Sidmouth Arboretum’s Tree of the Month - Monterey Pine 1102

PUBLISHED: 07:00 23 February 2019 | UPDATED: 09:27 25 February 2019

Serotinous cones that hang on to their seeds waiting for a bush fire. Picture: Ed Dolphin

Serotinous cones that hang on to their seeds waiting for a bush fire. Picture: Ed Dolphin

Archant

Sidmouth Arboretum is highlighting some of the valley’s wonderful trees by picking a Tree of the Month throughout the year.

Monterey Pine 1440, Lymebourne Park. Picture: Ed DolphinMonterey Pine 1440, Lymebourne Park. Picture: Ed Dolphin

Monterey Pines (Pinus radiata) are a feature of the Sidmouth skyline.

The Arboretum has designated them as its Signature Tree and so our first Tree of the Month is the Monterey Pine which dominates the garden of Knowle, in Station Road, number 1102 in the Arboretum’s online database.

Native to the Monterey Peninsula in California, Pinus radiata was first described to European scientists in 1835 by the Irish botanist Dr Thomas Coulter from his exploration of the American west coast but his collection of specimens and seeds was lost.

In 1852, the renowned plant collector William Lobb sent a large consignment of Pinus radiata seeds from California to the Veitch nursery in Exeter, where they were germinated successfully.

Ed Dolphin with Monterey Pine 1282, a direct seedling from 1102. Picture; Ed DolphinEd Dolphin with Monterey Pine 1282, a direct seedling from 1102. Picture; Ed Dolphin

Several hundred young trees were sold to gardens and estates all along the south coast where they thrived because they can tolerate salt in the atmosphere.

With a girth of 6.5m, the huge knarled monster in the Knowle may be from one of those seeds, an exotic specimen added to the collection of the enigmatic Thomas Fish Esq.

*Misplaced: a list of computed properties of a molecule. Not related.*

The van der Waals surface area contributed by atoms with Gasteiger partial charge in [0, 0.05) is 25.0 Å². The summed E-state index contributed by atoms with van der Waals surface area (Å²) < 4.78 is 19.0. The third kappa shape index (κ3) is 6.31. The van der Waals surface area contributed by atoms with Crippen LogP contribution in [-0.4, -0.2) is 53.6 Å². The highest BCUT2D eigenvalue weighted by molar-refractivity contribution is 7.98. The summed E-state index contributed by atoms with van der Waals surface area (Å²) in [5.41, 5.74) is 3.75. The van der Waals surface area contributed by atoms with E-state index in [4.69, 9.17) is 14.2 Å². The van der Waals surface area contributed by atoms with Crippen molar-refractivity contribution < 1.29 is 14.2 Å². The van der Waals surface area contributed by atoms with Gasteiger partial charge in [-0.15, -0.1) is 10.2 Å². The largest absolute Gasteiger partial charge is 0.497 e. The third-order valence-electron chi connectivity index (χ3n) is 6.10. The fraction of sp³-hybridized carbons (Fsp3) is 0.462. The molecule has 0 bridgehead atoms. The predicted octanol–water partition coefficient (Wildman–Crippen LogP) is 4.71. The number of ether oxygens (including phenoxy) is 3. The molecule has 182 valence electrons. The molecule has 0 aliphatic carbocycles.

There are several young trees and shrubs growing in the large bark crevices of the Knowle tree’s major limbs.

Sadly, this causes weakness and two of the large, twisted branches were torn from the tree in a recent storm, one break beside the roots of an epiphytic rhododendron.

The epiphytic rhodendron that weakend the large branch. Picture: Ed DolphinThe epiphytic rhodendron that weakend the large branch. Picture: Ed Dolphin

However, the main trunk is still sound and tree 1102 should be with us for many more years.

Unlike the unfortunate Californian houses, Monterey Pines are adapted to cope with the frequent brush fires of their home territory. They have very thick bark to protect the core of the tree and, unlike the cones of Scots Pine, the large cones of Monterey Pines remain closed, only opening after they have been through a fire.

The cones are sealed with a resin which protects the seeds in a fire but it melts and the cones open afterwards to release the seeds onto the ash enriched ground.

Of course, the trees in Sidmouth do not suffer from bush fires and so they retain their fist-sized cones for years.

The clusters of large cones, along with the needles which are in groups of three, make the mature Monterey Pines easy to identify.

Monterey Pines are now endangered in their original home, but they thrive in New Zealand, Spain and South Africa where they form extensive timber plantations.

There are several splendid Monterey Pines adorning our skyline but the largest are reaching the end of their lives or are under threat from developers.

Sidmouth Arboretum has planted several young trees, including two children of 1102, and we hope that one day they will make their dark green presence felt when future generations look up to the sky.

Ed Dolphin is treasurer of Sidmouth Arboretum, visit the Arboretum website by clicking here to find out more about the trees of Sidmouth.

To read more features from East Devon Resident, click on here.

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